I recently discussed the role of innovation in helping to differentiate and spur growth. And in my mind, an area of innovation that truly has game-changing impact is agility. Like the word “innovation,” agility is too often used as a buzzword, so what is agility and why is it important?
The Oxford English Dictionary defines agile as “able to move quickly and easily.” In a business context, agility is the ability for companies to stay close to customers and understand their changing needs, outmaneuver competitors, shift business strategies to respond to market demand and generate results faster. And often times, the larger your company, the harder it is to stay agile.
Even after four years since the start of the Great Recession, companies still hold a ‘do more with less’ mindset. This has put more emphasis on agility as organizations attempt to stay competitive with fewer resources. And technological advances have enabled new levels of agility that bring many benefits including cost, performance and revenue growth. One great example of agility is our customer, Aidmatrix.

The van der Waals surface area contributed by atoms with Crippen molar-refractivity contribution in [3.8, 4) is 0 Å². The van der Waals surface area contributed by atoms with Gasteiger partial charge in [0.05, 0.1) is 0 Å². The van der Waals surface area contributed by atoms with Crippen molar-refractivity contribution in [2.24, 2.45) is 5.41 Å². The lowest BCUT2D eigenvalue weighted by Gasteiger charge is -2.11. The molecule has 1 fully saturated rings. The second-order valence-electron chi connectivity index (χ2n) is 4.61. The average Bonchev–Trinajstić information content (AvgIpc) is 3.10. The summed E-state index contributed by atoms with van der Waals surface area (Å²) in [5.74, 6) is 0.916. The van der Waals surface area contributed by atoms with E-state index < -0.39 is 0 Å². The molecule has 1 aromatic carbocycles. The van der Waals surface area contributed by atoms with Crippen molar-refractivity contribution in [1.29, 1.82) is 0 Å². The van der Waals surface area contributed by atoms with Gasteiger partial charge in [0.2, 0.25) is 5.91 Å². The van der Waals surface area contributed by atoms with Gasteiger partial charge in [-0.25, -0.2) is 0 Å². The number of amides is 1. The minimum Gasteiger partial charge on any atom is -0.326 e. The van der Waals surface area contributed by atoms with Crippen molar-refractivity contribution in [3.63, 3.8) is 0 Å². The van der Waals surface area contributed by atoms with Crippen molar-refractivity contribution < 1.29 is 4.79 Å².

Aidmatrix is in the humanitarian aid business – connecting those who have with those who need. More than 40,000 business, nonprofit and government partners use Aidmatrix’s supply chain management capabilities to mobilize more than $1.5 billion in humanitarian relief each year. During and immediately following a crisis, demand can reach up to 1,000 times the normal rate. When disaster would strike, Aidmatrix had to set up and tear down physical infrastructures at local data centers in the area of need. This slowed responsiveness and was costly. We helped them migrate to Windows Azure, and now, they can set up operations in a country at a fraction of the time with much lower costs.
Another example is our own Avanade business. As I noted in my post on Chris Miller, Avanade CIO, we have implemented an initiative to virtualize 90 percent of Avanade’s application services and reduced physical server inventory by 70 percent in the process. This gives us greater flexibility at significantly lower costs.
It is often said that necessity is the mother of invention. And it’s clear that business realities amidst economic turbulence have created a very real need to improve organizational performance by increasing business agility.
What do you think?